Fall 2010, Volume 9

Fiction by Marcy Luikart


Sweat, hot sweat under her breasts, soaked through the light blue chambray, like leaking milk, wasted. Jackie stopped in the middle of the road. The corn was burnt as brown as her arms and legs. She rubbed the sweat away with her shirt. A hawk soared above her. It was a long road, stupid to walk it, but the car was in the shop and she needed a break, a break from the squeak of the rocking chair, as Miss Adams wound her yarn into hard, tight balls. So Jackie walked. She walked as if a thousand eyes were on her, and she liked it.

She heard a car behind her, the tires crunched the gravel. She stepped off the road into the waist-high grass that grew in the ditch, just as a red and white Chevy convertible, waxed as shiny as a bell pepper, emerged from the clouds of dust.

“Hey, Jackie, great ass.”

Jackie walked slowly over, reached up, and pushed a loose strand of hair out of her face. She twisted ever so slightly and leaned against the car.

“Dave Delaney, you shitface, what do you think you’re doing out here in the middle of the day?”

He grinned at her. It was a lopsided kind of grin, all on the left side. “Don’t call me shitface, girl, don’t you like my face? I like yours.”

“You are too cute for your own good, Mr. Delaney.”

“C’mon, honey, give me a kiss.” He leaned over the side of the car, crooked his index finger onto the top of her shirt, and pulled her toward him.

She looked down and ran a finger over the chrome door handle. This is life, she thought. This is where I belong, in a red and white convertible, sizzling the vinyl seats.

“Where you going hot stuff? Can I give you a lift?” Jackie smiled—he wanted to give her a lot more than a lift.

“No. Not now, Dave, another time. I got to get some stuff from the Taylors.” The muscles at the back of her leg tightened, “I mean it, another time.”

“Sure, babe, catch you later.”

The dust swirled around where he’d been, like some conjuring trick. An illusion she thought. That’s all.

She looked up. The hawk followed her.


It was a two-mile walk to the Taylors, who were Miss Adams’ nearest neighbors. Miss Adams didn’t like to go out, so she hired Jackie to run her errands and keep her company.

Miss Adams didn’t approve of the Taylors. She didn’t approve of the old, rusted fenders hidden behind the barn, or the crabgrass that grew in their vegetables. Jackie stopped in front of the tree-lined drive. The sweat on her arms chilled. She looked around for Jonesie. Silly name for a dog. She whistled. She’d always wanted a dog that came when you whistled. Sometimes Jonesie would, if he felt like it.

Something came at her through the trees. Not Jonesie, she thought. Jonesie was light on his feet, like a deer.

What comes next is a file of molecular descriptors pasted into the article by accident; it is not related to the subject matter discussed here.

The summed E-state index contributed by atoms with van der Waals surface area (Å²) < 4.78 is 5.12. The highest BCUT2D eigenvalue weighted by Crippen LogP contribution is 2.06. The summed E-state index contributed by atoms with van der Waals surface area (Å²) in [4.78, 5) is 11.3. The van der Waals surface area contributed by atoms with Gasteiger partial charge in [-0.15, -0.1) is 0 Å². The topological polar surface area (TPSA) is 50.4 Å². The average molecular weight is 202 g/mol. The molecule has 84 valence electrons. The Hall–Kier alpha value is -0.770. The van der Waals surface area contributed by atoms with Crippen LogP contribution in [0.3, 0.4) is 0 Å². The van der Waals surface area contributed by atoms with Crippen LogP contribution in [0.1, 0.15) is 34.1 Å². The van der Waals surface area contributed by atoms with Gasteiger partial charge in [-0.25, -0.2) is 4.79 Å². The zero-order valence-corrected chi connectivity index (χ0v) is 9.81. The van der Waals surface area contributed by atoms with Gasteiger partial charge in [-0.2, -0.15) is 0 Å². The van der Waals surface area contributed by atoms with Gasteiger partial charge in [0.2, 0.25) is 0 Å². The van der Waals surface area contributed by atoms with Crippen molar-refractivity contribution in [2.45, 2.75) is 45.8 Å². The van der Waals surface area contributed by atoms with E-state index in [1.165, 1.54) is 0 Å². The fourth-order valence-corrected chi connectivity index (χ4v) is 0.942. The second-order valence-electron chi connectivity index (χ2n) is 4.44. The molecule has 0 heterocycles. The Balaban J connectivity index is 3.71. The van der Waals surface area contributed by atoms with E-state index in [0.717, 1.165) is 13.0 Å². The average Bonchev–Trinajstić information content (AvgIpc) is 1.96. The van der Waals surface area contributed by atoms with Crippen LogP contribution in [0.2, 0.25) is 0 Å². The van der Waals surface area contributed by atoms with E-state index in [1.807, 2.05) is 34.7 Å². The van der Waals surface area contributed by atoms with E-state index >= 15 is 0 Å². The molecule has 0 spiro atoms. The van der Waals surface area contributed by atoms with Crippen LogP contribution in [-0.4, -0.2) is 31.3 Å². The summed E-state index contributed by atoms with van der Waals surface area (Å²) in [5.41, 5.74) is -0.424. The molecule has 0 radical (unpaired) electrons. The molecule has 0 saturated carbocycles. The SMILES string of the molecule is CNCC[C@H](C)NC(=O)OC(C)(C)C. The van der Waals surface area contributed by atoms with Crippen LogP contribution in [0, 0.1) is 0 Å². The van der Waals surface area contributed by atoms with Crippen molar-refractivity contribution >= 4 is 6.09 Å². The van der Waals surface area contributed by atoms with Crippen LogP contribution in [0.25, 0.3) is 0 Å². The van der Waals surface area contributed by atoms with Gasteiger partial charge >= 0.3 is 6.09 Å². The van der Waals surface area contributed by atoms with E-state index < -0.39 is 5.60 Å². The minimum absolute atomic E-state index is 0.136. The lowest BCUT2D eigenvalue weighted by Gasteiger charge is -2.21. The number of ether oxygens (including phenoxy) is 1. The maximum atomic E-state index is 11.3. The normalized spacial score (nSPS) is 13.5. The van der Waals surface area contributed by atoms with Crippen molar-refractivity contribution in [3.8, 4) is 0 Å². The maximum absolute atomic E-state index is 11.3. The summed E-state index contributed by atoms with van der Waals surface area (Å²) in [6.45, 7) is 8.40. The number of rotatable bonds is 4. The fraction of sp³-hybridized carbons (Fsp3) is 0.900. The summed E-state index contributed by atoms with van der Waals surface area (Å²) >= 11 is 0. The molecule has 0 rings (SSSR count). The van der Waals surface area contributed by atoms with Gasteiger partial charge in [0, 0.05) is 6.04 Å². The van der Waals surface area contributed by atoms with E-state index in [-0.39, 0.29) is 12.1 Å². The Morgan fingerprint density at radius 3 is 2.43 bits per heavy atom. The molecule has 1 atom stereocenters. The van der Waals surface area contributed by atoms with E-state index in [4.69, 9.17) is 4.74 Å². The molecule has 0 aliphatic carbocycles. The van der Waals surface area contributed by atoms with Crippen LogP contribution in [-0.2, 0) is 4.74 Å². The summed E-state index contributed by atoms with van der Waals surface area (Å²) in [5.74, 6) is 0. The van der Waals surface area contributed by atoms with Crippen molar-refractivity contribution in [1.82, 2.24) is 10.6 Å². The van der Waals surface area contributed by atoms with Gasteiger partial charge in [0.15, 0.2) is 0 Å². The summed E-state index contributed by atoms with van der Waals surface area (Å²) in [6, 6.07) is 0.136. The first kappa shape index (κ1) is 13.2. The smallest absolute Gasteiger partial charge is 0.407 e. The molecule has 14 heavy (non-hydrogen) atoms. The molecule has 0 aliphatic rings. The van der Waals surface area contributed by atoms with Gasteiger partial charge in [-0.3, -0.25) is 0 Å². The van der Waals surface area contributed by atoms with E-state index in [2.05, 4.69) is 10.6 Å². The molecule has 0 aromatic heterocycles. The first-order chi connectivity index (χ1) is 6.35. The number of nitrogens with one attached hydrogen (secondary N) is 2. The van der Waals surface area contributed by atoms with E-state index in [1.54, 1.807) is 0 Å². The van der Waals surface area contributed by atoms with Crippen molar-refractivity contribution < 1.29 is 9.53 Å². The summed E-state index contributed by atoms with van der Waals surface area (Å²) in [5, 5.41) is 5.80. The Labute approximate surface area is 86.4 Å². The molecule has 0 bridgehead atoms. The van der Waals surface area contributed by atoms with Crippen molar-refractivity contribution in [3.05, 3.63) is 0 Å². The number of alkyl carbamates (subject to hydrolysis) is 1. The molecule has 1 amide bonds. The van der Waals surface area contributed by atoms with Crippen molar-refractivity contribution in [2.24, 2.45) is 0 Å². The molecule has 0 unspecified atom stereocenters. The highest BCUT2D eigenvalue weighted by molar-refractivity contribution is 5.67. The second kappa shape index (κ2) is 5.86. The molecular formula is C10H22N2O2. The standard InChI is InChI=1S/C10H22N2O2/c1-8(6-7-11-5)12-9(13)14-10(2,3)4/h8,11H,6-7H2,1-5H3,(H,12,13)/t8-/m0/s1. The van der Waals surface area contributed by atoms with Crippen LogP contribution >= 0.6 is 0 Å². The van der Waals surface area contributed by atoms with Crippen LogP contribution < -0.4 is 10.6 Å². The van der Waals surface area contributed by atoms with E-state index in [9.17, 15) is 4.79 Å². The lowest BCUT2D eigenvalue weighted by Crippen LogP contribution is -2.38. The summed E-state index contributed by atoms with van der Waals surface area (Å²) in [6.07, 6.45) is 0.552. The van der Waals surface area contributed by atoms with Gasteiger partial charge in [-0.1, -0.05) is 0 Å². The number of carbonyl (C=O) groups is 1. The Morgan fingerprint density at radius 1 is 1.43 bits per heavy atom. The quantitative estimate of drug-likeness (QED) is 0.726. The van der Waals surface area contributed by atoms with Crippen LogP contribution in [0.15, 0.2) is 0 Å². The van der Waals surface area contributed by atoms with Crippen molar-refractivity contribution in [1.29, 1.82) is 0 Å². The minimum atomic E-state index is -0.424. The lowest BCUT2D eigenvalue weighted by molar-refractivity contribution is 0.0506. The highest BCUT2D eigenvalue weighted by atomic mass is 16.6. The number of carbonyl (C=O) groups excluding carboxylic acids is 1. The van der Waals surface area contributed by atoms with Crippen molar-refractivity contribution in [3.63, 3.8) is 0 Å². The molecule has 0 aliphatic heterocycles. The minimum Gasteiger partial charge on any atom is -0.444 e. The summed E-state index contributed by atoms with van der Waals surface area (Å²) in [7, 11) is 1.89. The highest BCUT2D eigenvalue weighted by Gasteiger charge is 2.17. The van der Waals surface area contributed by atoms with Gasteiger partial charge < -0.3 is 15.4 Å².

“Mr. Taylor, is that you?” No one answered. Jackie turned back toward the open road, the light shimmering like a pond on the blacktop. “Who is it?”

Out of the corner of her eye, she saw Jonesie behind a tree, his hackles raised. She turned away from him toward the light and heat ahead.

“Jackie, don’t leave,” a familiar voice oozed at her.

“Why, Mr. Taylor... you startled me. You shouldn’t sneak up on people like that.”

“Just a little surprise, girl.” His face was swollen in a grin. “So, what are you doing here? Does Miss Adams need some more sugar?” Beads of sweat dripped down his face onto his shirt. The outline of his navel was clearly visible through the canary polyester. “We got lots of sugar here.”

“I just need some eggs this time. You know, for a cake.” Jackie pulled some loose bark off the white birch tree as she leaned against it, the roughness massaging her.

Jonesie hung back, watching from a distance.

“Well, you walk on ahead to the house, little girl, and we’ll fix you up real nice. We got nice, fresh eggs straight from the hen.” His eyes were on her. She walked a little faster—the carrot in front of the horse.

In front of the house, Jackie stopped to smell a rose.

“You sure can walk,” wheezed Mr. Taylor as he caught up. “Well, why don’t you come on in?”

“That’s okay, I’ll just wait out here.” She didn’t want to go inside, where it smelled like Mr. Taylor; she wanted air and the trees.

She whistled. “Hey Jonesie, come here, boy.” He moved toward her. “It’s okay, boy, that’s it, come on.” His cool nose brushed against her hand. “Want to come home with me, boy?”

Mr. Taylor came out of the house. Jackie heard Mrs. Taylor yelling about stingy neighbors. “Here you go, Jackie, our best eggs.” His arm brushed her breast as he handed them to her. “Don’t forget to let us have a taste.”

“Sure, Mr. Taylor, and thanks.”

Stupid pig, she thought.

Jonesie trotted beside her. He followed her to the side of the road, then stopped. “You want to spend the day with me, boy?” She walked on ahead. “It’s okay, come one.” But Jonesie had gone.